Do predators aggregate in response to pest density in agroecosystems? Assessing within-field spatial patterns.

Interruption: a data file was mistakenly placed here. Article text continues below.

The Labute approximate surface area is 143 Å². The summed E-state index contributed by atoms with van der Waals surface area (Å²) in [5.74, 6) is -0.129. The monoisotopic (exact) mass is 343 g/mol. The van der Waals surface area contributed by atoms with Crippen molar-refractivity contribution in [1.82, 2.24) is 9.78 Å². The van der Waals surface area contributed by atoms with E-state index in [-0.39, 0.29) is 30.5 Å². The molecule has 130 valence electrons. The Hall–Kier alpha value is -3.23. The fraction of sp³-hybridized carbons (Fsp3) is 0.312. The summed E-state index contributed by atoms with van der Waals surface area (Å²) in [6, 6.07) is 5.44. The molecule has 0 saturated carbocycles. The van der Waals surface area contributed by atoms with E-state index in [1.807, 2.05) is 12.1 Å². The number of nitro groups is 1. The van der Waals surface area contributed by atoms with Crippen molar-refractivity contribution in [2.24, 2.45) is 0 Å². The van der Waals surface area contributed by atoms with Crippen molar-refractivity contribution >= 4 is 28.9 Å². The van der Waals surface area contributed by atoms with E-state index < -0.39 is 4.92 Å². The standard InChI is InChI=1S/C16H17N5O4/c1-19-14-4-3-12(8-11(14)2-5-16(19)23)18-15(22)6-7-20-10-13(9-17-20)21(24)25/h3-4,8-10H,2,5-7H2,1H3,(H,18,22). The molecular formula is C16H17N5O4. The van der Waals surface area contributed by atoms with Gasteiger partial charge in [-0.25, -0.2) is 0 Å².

The spatial heterogeneity of predator populations is an important component of ecological theories pertaining to predator-prey dynamics. Most studies within agricultural fields show spatial correlation (positive or negative) between mean predator numbers and prey abundance across a whole field over time but generally ignore the within-field spatial dimension. We used explicit spatial mapping to determine if generalist predators aggregated within a soyabean field, the size of these aggregations and if predator aggregation was associated with pest aggregation, plant damage and predation rate. The study was conducted at Gatton in the Lockyer Valley, 90 km west of Brisbane, Australia. Intensive sampling grids were used to investigate within-field spatial patterns. The first row of each grid was located in a lucerne field (10 m from interface) and the remaining rows were in an adjacent soyabean field. At each point on the grid the abundance of foliage-dwelling and ground-dwelling pests and predators was measured, predation rates [using sentinel Helicoverpa armigera (Hübner) egg cards] and plant damage were estimated. Eight grids were sampled across two summer cropping seasons (2000/01, 2001/02). Predators exhibited strong spatial patterning with regions of high and low abundance and activity within what are considered to be uniform soyabean fields. Ground-dwelling and foliage-dwelling predators were often aggregated in patches approximately 40 m across. Lycosidae (wolf spiders) displayed aggregation and were consistently more abundant within the lucerne, with a decreasing trap catch with distance from the lucrene/soybean interface. This trend was consistent between subsequent grids in a single field and between fields. The large amount of spatial variability in within-field arthropod abundance (pests and predators) and activity (egg predation and plant damage) indicates that whole field averages were misleading. This result has serious implications for sampling of arthropod abundance and pest management decision-making based on scouting data. There was a great deal of temporal change in the significant spatial patterns observed within a field at each sampling time point during a single season. Predator and pest aggregations observed in these fields were generally not stable for the entire season. Predator aggregation did not correlate consistently with pest aggregation, plant damage or predation rate. Spatial patterns in predator abundance were not associated consistently with any single parameter measured. The most consistent positive association was between foliage-dwelling predators and pests (significant in four of seven grids). Inferring associations between predators and prey based on an intensive one-off sampling grid is difficult, due to the temporal variability in the abundance of each group. Synthesis and applications. This study demonstrated that generalist predator populations are rarely distributed randomly and field edges and adjacent crops can have an influence on within-field predator abundance. This must be considered when estimating arthropod (pest and predator) abundance from a set of samples taken at random locations within a field.